What is the definition of mentoring in the workplace? 

Mentoring in the workplace is a relationship of knowledge transfer between employees with more experience and newer employees. The relationship is mutually beneficial. It allows newer employees to gain technical expertise and soft skills, like emotional intelligence. Mentors also gain experience in terms of leadership skills and fulfilling the role of a trusted advisor.  

How is mentoring different from coaching in the workplace? 

Mentoring in the workplace relies on sharing experiences. Team members with more experience share their own stories in an effort to help their mentees grow. On the other hand, a coach provides guidance from a position of authority to help team members grow.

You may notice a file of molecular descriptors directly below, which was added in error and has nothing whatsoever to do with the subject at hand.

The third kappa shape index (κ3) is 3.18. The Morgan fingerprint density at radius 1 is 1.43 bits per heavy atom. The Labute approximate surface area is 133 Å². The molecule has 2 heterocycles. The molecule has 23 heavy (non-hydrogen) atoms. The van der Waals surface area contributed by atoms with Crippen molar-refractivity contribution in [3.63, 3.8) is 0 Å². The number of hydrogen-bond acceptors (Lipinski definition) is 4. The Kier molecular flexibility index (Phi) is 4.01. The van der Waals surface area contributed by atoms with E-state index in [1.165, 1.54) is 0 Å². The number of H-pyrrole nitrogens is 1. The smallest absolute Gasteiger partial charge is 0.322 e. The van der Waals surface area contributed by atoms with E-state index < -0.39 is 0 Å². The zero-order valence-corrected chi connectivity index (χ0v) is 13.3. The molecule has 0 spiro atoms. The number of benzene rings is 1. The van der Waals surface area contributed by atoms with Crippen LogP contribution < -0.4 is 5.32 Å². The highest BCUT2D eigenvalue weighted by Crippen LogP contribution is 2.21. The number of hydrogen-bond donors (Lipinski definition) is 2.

What are the best practices for implementing a workplace mentoring program? 

If you’re thinking about implementing a mentorship program in your organization, here are some best practices to follow: 

  • Define the goals of the program 
  • Plan the program’s design 
  • Map out the mentor and mentee onboarding process 
  • Brainstorm how you’ll go about matching mentors and mentees 
  • Think about how you’ll keep the program going and maintain momentum 
  • Establish a system to measure the success of your program